Every viable candidate for the most competitive academic fellowships has a high GPA and stellar recommendations. What distinguishes the top candidates (the ones who are invited for interviews) from the others is the quality of the personal statement. It needs to showcase your accomplishments as well as communicate your vision for what you could achieve in the future. Most importantly, your personal statement should make the selection committee members remember you and want to meet you in an interview.
There is no single formula for writing a successful personal statement, just as there is no single profile of a fellowship winner. If you apply for multiple awards, you will likely have to write multiple versions of your personal statement, since different organizations look for different qualities in their candidates. Below are some general guidelines:
Personal statements for graduate fellowships and scholarships differ from personal statements for college admissions. While college admissions committees are looking for academic promise and potential interests, fellowships selection committees expect you to demonstrate professional expertise and insight in the field to which you are applying. For most study and research awards, it helps to think of the statement as an intellectual autobiography that defines a specific academic problem that interests you, explains how your particular work fits within the broader scholarly or professional field, proves your own expertise through detailed descriptions of past achievements, announces what you hope to do after the fellowship, and connects your proposed fellowship opportunity with these areas. In other words, you should tell a story of increasing expertise over time (especially in your college years) that leads smoothly into your plans for the future.
Choose examples wisely. When proving your claims, try to avoid anecdotes that only show the ways in which an event, course, or experience affected you. Instead, focus on examples that show your expertise, your approach to solving problems, your effective leadership, or another trait that you hope to showcase. What have you already done that will make a selection committee excited to invest in your future?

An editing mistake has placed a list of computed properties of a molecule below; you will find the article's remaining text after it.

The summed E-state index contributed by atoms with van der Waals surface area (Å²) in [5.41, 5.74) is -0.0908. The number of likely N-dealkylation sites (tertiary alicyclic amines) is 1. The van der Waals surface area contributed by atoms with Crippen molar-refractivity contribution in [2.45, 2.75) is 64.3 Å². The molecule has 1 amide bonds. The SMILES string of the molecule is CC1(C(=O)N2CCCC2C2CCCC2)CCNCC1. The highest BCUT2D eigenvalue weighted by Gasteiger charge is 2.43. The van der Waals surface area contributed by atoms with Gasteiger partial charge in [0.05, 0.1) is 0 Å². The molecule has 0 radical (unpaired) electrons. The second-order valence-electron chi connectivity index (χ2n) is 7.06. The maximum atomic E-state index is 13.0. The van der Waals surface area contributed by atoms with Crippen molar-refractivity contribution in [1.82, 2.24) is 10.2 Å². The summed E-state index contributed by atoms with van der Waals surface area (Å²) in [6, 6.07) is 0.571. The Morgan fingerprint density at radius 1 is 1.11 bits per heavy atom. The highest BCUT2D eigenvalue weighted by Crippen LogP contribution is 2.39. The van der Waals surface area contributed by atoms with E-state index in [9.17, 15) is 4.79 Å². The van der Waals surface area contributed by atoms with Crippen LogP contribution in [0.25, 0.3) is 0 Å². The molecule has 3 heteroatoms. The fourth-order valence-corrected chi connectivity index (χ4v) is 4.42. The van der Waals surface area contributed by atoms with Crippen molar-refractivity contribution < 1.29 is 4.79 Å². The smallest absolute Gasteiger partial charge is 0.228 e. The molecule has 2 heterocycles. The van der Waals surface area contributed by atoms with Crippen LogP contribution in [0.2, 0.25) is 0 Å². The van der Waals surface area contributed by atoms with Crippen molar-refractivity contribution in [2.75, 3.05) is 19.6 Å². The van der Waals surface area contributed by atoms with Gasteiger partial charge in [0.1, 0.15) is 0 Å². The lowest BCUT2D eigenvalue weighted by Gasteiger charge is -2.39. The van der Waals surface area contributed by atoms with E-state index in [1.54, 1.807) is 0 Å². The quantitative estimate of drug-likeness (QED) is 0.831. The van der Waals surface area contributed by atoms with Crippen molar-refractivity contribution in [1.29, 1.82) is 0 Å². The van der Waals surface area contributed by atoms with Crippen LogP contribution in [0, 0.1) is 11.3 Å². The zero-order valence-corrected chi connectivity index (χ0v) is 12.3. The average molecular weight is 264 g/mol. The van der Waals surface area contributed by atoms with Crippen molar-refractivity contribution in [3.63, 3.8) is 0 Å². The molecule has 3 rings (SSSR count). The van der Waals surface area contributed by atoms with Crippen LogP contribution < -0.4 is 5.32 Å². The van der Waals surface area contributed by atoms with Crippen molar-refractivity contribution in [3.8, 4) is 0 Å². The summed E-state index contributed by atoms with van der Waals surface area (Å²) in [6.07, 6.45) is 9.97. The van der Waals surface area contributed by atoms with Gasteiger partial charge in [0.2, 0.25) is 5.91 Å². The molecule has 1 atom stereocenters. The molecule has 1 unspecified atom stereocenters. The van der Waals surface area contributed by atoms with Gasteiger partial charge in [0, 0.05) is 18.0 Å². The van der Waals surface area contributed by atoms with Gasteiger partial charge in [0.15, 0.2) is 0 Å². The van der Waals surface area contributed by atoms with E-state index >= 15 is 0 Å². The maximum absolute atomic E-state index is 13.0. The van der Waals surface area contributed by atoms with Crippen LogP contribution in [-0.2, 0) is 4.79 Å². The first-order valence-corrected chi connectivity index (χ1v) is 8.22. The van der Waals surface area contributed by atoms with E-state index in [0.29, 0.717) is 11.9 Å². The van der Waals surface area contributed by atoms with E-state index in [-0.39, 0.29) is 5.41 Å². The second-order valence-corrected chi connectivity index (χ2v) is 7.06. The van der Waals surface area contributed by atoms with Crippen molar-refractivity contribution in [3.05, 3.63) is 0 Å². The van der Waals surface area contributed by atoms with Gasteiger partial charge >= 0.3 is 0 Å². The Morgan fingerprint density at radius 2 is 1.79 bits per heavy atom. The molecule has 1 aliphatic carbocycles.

Successful personal statements cannot be written in one sitting or even in one week. Starting early is essential, and early may mean months in advance of the submission deadline. Some applicants write several very different draft versions of a personal statement before deciding which approach works best for them. Show drafts of your personal statement to as many people as you can (with the exception, of course, of awards like the Rhodes and Mitchell, which have rules against this). People who know you well should be able to read your personal statement and recognize that only you could have written it, that it doesn't sound at all generic. People who don't know you well should be able to read your personal statement and understand the major points you want to convey.
Make sure there are no grammatical errors in your essay and that the writing style is graceful by the time you are showing it to a campus committee. Take time to read your essay aloud and edit ruthlessly to avoid clichés and repetition. This essay needs to be representative of your very best work; make sure you give it the time it deserves!